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Apocalypse . . . Now?
Kim Brandt and Walter Dundervill, Sarah Rapson, and a special report from Eras tour! Plus an irascible Jura Chardonnay
Greetings from New York, where Tuesday night’s lightly erotic asphyxiation, that gentle grip of those Quebec wildfires on our throats, has gone way past our consent.
On Tuesday I went to a dance performance by Kim Brandt and Walter Dundervill at 411 Kent a block off the East River in South Williamsburg; at that point the Manhattan skyline across the water was only halfway gone. The piece involved four dancers in slow, private movements that took on a dreamy quality in the haze. Dundervill performed while wrapped head-and-all in blankets bound together lightly with orange caution tape, crawling blindly along the perimeter of the room. His eyeless, larval quality and the slow-torque strain of the other dancers muscling in unnatural ways became uncomfortable; when one performer prestidigitated a cigarette—a little air quality joke?—the sight of any kind of prop was a relief.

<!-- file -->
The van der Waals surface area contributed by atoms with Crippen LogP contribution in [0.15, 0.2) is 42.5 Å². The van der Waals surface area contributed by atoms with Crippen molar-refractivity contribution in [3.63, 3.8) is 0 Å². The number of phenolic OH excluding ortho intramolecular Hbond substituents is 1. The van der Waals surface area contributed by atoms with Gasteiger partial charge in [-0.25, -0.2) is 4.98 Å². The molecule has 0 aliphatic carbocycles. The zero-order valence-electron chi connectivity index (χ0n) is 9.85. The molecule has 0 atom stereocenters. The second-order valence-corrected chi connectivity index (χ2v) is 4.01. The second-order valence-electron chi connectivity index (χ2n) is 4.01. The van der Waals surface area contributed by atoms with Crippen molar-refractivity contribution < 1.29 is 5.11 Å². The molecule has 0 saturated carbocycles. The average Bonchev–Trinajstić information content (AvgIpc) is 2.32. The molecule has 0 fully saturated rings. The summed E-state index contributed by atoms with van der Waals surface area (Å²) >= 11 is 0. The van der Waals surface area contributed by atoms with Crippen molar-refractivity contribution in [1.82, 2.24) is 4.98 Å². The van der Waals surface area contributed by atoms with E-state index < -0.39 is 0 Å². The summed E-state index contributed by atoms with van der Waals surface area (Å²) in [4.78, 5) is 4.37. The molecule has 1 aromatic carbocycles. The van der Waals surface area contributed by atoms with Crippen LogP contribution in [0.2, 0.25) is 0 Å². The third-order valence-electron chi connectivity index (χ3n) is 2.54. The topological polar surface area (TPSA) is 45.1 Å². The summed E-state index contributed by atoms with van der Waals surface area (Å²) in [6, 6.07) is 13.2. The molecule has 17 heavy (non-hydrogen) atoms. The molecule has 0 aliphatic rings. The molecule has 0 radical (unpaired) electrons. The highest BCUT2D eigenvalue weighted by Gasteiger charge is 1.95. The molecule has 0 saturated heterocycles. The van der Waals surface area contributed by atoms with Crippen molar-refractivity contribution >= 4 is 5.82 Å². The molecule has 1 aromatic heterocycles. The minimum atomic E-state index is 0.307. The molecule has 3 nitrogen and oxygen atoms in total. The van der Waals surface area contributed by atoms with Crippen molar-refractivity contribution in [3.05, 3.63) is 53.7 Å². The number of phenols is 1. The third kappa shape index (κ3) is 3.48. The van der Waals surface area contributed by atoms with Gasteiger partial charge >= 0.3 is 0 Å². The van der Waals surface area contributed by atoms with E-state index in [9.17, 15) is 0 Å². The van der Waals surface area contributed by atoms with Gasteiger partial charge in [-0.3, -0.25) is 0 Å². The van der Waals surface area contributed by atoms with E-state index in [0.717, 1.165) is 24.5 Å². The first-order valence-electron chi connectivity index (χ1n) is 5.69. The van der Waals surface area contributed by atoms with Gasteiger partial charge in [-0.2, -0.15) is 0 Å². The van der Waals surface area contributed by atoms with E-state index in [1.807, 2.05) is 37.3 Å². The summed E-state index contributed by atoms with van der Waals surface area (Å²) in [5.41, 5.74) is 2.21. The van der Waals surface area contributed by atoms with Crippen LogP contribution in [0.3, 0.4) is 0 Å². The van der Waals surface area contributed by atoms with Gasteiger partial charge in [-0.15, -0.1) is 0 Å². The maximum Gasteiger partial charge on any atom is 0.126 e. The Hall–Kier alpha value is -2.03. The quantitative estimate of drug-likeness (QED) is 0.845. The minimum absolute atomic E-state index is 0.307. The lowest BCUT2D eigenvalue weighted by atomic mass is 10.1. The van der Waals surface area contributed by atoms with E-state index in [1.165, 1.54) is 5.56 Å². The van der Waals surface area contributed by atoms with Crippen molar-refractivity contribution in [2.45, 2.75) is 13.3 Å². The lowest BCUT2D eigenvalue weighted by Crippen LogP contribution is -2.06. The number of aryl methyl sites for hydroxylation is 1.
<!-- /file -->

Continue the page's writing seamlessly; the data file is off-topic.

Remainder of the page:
At one point the orange tape on Dundervill’s costume served as a kind of rope for horizontal rappelling, two of the dancers tugging themselves toward each other across half the floor and slowly pushing themselves apart again, then repeating. The themes that emerged from the performance as a whole were finding one’s way in the dark and action at a glacial pace, but my thinking may have been the influence of the apocalyptic twilight filtering in.
If you missed the Taylor Swift shows in New Jersey over Memorial Day weekend, take heart! Spigot dispatched a most perspicacious correspondent on opening night to distill the era-defining event down to a Notes app’s worth of prose. Presenting the jottings of loyal reader Seth on the Metlife stop of the Eras tour:
two words: awe some.